5. Unfortunately, I have not had time to go look up the case, and relied on this article. Apologies for its inaccuracy.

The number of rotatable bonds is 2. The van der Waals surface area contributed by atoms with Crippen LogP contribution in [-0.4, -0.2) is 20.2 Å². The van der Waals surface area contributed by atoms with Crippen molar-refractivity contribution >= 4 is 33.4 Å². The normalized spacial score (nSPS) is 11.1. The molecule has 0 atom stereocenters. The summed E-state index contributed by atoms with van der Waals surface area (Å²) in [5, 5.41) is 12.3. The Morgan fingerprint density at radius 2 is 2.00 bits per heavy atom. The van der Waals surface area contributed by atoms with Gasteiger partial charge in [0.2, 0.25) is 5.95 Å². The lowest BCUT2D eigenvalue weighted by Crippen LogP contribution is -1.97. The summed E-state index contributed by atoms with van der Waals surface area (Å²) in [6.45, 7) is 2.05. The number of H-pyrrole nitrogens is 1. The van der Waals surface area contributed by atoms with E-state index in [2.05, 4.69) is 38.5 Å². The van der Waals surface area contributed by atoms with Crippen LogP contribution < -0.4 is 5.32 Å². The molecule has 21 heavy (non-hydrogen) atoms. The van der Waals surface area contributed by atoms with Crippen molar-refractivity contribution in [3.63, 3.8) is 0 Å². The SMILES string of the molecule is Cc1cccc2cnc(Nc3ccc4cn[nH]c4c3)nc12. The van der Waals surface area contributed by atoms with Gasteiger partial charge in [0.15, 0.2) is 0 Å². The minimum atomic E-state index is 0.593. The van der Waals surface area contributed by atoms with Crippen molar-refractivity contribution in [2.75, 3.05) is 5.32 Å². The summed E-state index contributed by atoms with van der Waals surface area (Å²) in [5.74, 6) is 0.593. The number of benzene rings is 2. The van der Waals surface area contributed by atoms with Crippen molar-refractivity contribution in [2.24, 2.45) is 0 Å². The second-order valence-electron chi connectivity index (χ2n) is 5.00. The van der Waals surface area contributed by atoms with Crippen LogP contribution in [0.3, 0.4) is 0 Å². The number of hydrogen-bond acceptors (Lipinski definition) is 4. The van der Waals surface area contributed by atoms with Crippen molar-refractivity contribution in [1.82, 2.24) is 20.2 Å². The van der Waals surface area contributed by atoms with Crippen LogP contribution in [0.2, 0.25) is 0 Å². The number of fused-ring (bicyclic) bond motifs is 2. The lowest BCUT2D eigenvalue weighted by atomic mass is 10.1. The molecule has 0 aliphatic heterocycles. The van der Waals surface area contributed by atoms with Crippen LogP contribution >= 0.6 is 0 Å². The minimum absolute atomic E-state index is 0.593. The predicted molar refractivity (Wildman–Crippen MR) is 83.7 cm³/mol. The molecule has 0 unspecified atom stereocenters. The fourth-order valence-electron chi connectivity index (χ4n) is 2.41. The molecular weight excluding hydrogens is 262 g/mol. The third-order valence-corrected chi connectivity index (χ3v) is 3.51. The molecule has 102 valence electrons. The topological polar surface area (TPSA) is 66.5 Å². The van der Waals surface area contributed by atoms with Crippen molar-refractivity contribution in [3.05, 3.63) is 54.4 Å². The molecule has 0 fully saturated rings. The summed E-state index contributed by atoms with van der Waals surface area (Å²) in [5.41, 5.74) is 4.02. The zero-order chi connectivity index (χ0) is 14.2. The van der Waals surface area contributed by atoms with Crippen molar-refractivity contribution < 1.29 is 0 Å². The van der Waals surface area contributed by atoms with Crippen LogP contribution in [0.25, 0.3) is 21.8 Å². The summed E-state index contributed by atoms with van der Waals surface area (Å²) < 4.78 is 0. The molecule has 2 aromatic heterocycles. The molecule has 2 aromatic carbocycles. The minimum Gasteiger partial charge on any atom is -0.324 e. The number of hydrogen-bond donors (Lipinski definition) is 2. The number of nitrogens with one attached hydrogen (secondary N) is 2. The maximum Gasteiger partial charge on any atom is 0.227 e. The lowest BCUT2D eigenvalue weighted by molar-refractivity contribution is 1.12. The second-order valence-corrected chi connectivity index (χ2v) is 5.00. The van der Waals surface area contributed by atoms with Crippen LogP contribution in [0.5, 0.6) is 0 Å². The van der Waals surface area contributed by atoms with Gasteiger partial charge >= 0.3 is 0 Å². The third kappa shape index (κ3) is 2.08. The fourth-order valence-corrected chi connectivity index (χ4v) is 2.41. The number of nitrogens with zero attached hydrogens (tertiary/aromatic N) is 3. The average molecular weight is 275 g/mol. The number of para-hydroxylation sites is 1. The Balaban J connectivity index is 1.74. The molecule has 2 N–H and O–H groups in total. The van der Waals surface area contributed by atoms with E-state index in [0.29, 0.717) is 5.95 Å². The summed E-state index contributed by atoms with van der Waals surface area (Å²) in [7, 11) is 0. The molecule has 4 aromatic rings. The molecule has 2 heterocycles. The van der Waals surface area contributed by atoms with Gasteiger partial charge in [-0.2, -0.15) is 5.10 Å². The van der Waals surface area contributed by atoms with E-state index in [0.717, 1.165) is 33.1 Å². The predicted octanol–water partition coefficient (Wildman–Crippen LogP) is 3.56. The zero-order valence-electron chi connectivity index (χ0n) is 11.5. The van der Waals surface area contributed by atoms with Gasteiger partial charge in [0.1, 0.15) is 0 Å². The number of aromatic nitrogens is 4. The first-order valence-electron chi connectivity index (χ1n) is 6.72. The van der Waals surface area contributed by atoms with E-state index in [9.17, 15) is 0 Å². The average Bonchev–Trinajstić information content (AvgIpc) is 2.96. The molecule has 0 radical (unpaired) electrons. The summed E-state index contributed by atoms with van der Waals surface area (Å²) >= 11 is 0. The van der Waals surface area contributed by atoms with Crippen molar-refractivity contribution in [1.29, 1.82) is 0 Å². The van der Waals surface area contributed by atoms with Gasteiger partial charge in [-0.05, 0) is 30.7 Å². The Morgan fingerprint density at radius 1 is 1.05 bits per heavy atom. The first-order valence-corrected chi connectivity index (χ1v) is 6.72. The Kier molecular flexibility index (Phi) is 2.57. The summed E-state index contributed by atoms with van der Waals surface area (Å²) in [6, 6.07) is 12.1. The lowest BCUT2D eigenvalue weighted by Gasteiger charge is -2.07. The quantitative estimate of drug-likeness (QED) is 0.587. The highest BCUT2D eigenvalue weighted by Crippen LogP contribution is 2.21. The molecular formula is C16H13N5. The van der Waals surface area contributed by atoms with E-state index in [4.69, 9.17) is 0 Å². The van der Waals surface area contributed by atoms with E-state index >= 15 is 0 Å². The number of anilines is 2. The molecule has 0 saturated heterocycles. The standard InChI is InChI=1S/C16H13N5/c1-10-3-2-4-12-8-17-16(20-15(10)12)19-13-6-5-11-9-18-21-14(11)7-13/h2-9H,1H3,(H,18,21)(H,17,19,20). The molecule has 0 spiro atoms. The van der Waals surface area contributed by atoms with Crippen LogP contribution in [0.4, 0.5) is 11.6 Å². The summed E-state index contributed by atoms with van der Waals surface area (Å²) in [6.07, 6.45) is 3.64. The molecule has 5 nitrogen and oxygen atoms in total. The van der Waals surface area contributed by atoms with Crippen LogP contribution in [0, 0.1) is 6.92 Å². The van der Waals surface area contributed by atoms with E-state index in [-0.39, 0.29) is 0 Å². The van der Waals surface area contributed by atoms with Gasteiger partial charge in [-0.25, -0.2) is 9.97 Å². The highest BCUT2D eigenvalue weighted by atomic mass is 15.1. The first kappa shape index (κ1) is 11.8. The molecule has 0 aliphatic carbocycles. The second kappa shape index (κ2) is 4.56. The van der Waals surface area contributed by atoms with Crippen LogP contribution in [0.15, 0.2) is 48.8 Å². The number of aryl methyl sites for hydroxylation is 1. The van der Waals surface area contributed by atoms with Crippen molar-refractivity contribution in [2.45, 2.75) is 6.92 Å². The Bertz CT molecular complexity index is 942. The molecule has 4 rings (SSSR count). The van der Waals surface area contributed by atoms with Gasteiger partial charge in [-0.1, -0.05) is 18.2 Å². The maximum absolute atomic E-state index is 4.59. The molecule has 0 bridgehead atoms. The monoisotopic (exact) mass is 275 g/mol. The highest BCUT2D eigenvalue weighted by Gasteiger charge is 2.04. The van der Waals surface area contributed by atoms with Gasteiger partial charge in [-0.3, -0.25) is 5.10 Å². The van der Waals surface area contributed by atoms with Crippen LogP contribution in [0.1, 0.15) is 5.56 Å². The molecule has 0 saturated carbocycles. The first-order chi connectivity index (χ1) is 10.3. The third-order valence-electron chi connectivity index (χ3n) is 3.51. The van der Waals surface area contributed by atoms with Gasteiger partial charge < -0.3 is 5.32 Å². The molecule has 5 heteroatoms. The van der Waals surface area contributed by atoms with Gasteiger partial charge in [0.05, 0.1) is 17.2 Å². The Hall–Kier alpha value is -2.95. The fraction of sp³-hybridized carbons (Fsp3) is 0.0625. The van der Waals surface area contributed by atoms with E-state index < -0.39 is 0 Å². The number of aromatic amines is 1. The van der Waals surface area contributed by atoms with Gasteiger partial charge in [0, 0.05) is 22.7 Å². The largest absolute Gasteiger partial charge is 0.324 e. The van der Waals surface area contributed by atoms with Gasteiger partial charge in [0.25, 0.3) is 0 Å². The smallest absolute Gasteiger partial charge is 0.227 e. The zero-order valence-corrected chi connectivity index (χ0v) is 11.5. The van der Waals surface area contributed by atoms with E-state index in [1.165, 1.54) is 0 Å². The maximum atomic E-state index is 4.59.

6. The description in the linked story is not a very accurate account of the case, no. The court (quite reasonably, I think) did not find that the employee was forced to resign, and even if she had been the reason wouldn’t be accurately characterized as “because of breastfeeding”. However, the underlying issues on which the case was decided are extremely interesting and point to places where the law ought to be changed. Courts have not been interpreting breastfeeding under the relevant laws as a medical condition related to pregnancy, such that failure to accommodate women who are expressing milk or nursing in the workplace is seen as interfering with a medical need. Rather, breastfeeding is viewed as a child-rearing choice. This interpretation is reminiscent of arguments offered by who believe that workplaces – and universities in particular – need not and even should not provide any special accommodations for employees who give birth (or whose partners give birth, or who adopt children), since all of these events are taken to depend on free choice.